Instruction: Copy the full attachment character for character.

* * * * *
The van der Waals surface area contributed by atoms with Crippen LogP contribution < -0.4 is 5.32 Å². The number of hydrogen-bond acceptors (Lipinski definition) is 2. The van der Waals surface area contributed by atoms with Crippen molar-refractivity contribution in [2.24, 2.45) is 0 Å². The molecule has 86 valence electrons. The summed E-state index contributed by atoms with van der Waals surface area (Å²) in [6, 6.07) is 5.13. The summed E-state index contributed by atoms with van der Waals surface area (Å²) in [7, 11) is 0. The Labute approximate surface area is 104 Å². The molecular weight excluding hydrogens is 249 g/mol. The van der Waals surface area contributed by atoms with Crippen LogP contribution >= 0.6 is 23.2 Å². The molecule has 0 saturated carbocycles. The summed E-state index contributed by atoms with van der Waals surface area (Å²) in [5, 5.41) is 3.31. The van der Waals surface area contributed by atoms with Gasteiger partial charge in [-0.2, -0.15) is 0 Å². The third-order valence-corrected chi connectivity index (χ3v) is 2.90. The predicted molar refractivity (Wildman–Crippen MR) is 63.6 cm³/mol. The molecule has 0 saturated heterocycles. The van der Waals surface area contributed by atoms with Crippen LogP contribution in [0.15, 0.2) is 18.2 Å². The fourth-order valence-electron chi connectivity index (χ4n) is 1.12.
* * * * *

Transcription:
The van der Waals surface area contributed by atoms with Crippen LogP contribution < -0.4 is 5.32 Å². The number of hydrogen-bond acceptors (Lipinski definition) is 2. The van der Waals surface area contributed by atoms with Crippen molar-refractivity contribution in [2.24, 2.45) is 0 Å². The molecule has 86 valence electrons. The summed E-state index contributed by atoms with van der Waals surface area (Å²) in [6, 6.07) is 5.13. The summed E-state index contributed by atoms with van der Waals surface area (Å²) in [7, 11) is 0. The Labute approximate surface area is 104 Å². The molecular weight excluding hydrogens is 249 g/mol. The van der Waals surface area contributed by atoms with Crippen LogP contribution >= 0.6 is 23.2 Å². The molecule has 0 saturated carbocycles. The summed E-state index contributed by atoms with van der Waals surface area (Å²) in [5, 5.41) is 3.31. The van der Waals surface area contributed by atoms with Gasteiger partial charge in [-0.2, -0.15) is 0 Å². The third-order valence-corrected chi connectivity index (χ3v) is 2.90. The predicted molar refractivity (Wildman–Crippen MR) is 63.6 cm³/mol. The molecule has 0 saturated heterocycles. The van der Waals surface area contributed by atoms with Crippen LogP contribution in [0.15, 0.2) is 18.2 Å². The fourth-order valence-electron chi connectivity index (χ4n) is 1.12.